Over the last year or so, a lot of claims about the Chinese government using phones to spy on people of interest have surfaced. Where does this concern stem from and could phones really be turned against us for spying purposes?
Why the Concern Over Chinese Phones Spying?
The concerns surrounding Chinese phones spying on their users stem from the perceived influence that the Chinese government has over Chinese companies. As stated in a news article published on Australia’s ABC website, “fears are growing that Chinese companies are no longer free from Chinese Communist Party control”. It’s the fact that major Chinese phone and telecoms manufacturing companies seem to have strong links to the Chinese government that has countries like the US, Australia and New Zealand worried.
China is well known for using technology to keep social control of its citizens. However, could they try and control users elsewhere by using Chinese manufactured phones to spy on us? The governments of the above-mentioned countries obviously think so, as they have blocked companies operating in their countries from using telecom equipment manufactured by Huawei and ZTE, citing security concerns.
Europe, although not banning Huawei and ZTE products, has decided to setup up its own Cloud Service, for example, to make themselves more independent from Chinese providers.
Ownership of Huawei and ZTE
Much has been said about who actually owns two of China’s main phone and telecoms manufacturing companies currently exporting to the West, namely Huawei and ZTE. So, who actually owns these companies?
Originally, ZTE was a state-owned company under the control of the Shenzhen municipal government. In 1997 it was listed on the Shenzhen Stock Exchange and became China’s first state‑owned company to go public. However, this does not mean that ZTE is now privately owned. ZTE’s largest shareholder is a state-owned entity called “Zhongxingxin”, which owns over 30% of the company.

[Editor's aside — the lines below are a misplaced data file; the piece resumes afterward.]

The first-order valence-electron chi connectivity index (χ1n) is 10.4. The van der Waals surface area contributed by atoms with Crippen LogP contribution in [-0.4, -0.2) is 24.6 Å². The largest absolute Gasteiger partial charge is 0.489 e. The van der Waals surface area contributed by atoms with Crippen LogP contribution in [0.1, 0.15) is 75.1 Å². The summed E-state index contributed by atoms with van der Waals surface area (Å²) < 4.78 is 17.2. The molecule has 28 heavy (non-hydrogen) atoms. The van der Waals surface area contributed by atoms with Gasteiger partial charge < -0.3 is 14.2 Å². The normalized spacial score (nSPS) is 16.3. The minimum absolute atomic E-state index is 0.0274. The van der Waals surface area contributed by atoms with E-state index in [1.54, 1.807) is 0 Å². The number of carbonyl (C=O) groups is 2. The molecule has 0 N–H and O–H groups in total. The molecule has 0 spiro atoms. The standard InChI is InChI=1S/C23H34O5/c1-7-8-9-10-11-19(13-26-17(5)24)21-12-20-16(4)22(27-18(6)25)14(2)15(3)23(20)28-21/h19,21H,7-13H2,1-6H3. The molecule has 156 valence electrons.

As for Huawei, it claims to be an “employee‑owned” company, but is this true? Research conducted in April this year by Christopher Balding of Fulbright University Vietnam and Donald Clark of George Washington University Law School concludes that Huawei is approximately 1% owned by Huawei founder Ren Zhengfei and 99% owned by an entity called a Trade Union Committee. According to Balding and Clark: “Given the public nature of trade unions in China, if the ownership stake of the trade union committee is genuine, and if the trade union and its committee function as trade unions generally function in China, then Huawei may be deemed effectively state‑owned.”
Furthermore, Huawei’s founder and CEO Ren Zhengfei has ties to the Chinese Military, having worked for the People’s Liberation Army Research Institute. This fact makes people suspect Huawei’s phones are being used for spying.
Should We Only Worry About Chinese Phones Spying?
An article published by the ABC earlier this year asks the question: “… do Huawei phones really pose that much more of a security risk than iPhones in the face of China’s potential espionage threat? After all, they’re both made in China.”
With the Apple iPhone, a phone which is considered to be one of the most secure in the world, also being manufactured in China, is our privacy safe using any phone? Unfortunately, the jury is still out on this question. Kate Fazzini, technology reporter for CNBC has stated: “Nothing is secure, pretty much anything can be broken. It just depends on the motivation of the person doing the breaking…”.